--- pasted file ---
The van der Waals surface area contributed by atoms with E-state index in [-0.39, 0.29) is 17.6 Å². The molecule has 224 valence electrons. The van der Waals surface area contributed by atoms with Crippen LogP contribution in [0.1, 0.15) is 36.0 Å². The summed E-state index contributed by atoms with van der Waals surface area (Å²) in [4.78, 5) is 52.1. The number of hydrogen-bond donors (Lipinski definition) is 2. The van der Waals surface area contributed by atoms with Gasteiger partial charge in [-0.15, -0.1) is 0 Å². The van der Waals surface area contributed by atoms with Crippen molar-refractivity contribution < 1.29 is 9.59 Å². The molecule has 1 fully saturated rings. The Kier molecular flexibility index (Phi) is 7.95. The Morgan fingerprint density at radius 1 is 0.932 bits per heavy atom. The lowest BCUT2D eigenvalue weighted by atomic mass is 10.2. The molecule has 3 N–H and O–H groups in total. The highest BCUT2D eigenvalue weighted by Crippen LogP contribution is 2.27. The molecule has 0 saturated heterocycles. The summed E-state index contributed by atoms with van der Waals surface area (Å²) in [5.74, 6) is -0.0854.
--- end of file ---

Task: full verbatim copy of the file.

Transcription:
The van der Waals surface area contributed by atoms with E-state index in [-0.39, 0.29) is 17.6 Å². The molecule has 224 valence electrons. The van der Waals surface area contributed by atoms with Crippen LogP contribution in [0.1, 0.15) is 36.0 Å². The summed E-state index contributed by atoms with van der Waals surface area (Å²) in [4.78, 5) is 52.1. The number of hydrogen-bond donors (Lipinski definition) is 2. The van der Waals surface area contributed by atoms with Gasteiger partial charge in [-0.15, -0.1) is 0 Å². The van der Waals surface area contributed by atoms with Crippen molar-refractivity contribution < 1.29 is 9.59 Å². The molecule has 1 fully saturated rings. The Kier molecular flexibility index (Phi) is 7.95. The Morgan fingerprint density at radius 1 is 0.932 bits per heavy atom. The lowest BCUT2D eigenvalue weighted by atomic mass is 10.2. The molecule has 3 N–H and O–H groups in total. The highest BCUT2D eigenvalue weighted by Crippen LogP contribution is 2.27. The molecule has 0 saturated heterocycles. The summed E-state index contributed by atoms with van der Waals surface area (Å²) in [5.74, 6) is -0.0854.